Tamasha, A Film Review

An afternoon matinee is not expensive and I did not have a lot going on but the idea of sitting through an average movie was not appealing. A cursory glance at the lack lustre reviews of Ranbir Kapoor and Deepika Padukone’s latest movie, Tamasha, discouraged me from watching it.

The screen on my phone lit up with a whatsapp message from an old classmate.


“It’s different” is always a red rag to a movie-goer: a notch higher than “time waste” and yet lower than “paisa vasool”. “It’s different” eggs you on. So yes I went to see Tamasha with “okay-for-a-one-time-watch” ringing in my eyes. As the movie rolled on I sat clutching the empty popcorn holder by the side of my chair. No, I try not to eat popcorn, it is loaded with artificial butter. I have in the past snuck in bhelpoori and secretly munched on it, or a chocolate. Coming back to the movie, I was plesantly surprised by the way the subject was handled by Imtiaz Ali.

“Taare Zameen Par” and “Three Idiot’s” had found a sibling. The story of children under pressure, parents insensitive to the unique talents of each child, the engineer factory that India has become, medicore engineers or exceptional storytellers, etc etc. I am a storyteller and I might agree with the parent who is guiding their child towards a career that will keep body and soul together. Ask the New York Times best selling author, Dr. Verghese of the “Cutting for Stone” fame. He once told me, “Want to be a writer? Get a day job to pay your bills.”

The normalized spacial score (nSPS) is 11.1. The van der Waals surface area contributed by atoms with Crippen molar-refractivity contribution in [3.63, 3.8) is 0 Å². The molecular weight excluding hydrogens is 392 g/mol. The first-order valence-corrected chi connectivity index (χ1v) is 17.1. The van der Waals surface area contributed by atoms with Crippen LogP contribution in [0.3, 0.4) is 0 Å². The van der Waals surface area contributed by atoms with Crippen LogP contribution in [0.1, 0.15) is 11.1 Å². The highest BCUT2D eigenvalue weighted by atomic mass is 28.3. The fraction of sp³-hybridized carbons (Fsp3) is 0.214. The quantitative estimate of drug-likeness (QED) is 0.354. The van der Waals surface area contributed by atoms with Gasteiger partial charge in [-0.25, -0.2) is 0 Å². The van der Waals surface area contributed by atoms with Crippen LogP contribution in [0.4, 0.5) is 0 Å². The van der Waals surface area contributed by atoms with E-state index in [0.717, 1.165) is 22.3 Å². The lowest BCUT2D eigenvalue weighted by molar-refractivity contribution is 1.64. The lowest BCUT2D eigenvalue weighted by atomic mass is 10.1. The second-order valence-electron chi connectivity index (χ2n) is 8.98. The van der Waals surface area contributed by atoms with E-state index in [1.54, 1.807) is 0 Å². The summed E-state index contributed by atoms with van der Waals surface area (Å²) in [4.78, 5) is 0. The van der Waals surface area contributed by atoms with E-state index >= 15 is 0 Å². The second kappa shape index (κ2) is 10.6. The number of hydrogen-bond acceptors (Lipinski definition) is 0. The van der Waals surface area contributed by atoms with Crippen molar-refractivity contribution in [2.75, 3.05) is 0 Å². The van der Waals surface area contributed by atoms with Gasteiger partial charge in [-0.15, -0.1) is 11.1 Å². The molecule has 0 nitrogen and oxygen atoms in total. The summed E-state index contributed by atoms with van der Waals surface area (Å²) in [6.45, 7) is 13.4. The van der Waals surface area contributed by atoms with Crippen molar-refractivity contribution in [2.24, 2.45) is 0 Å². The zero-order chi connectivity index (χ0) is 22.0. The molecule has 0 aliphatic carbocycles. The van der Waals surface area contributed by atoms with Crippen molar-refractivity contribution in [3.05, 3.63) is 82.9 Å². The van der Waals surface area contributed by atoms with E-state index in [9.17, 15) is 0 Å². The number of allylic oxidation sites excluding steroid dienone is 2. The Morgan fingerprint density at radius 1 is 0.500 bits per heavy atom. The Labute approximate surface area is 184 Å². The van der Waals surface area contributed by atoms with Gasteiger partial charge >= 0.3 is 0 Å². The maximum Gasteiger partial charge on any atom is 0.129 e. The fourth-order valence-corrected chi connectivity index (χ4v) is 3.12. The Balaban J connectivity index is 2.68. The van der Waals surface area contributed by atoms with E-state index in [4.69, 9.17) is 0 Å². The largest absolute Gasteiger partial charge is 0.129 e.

The point really is did the storyteller of Tamasha tell a good story?

So yes. It is worth your ten dollar, or is it twelve now, ticket and an afternoon to see how the same tale can be spun in a different way. That is exactly the point the storyteller in the movie is trying to make after all.

Isha Purkayastha writes in her review in the Quint, “However, there is one way in which Tamasha attempts to distinguish itself.The film is a tribute to all the stories that shape our consciousness, and by extension, our cultures. The stories of Romeo and Juliet, the Trojan War, Majnu and Laila, the Ramayan – all of which are tributes to the power of eternal, steady-as-we-go love.

Through the enigmatic storyteller in the opening scenes of the film, Imtiaz Ali tells us that these stories, irrespective of their origins are interchangeable, because at the end of the day, they are essentially the same.”

Tamasha is a canvas for the storyteller and he gives the story his own unique color splash.

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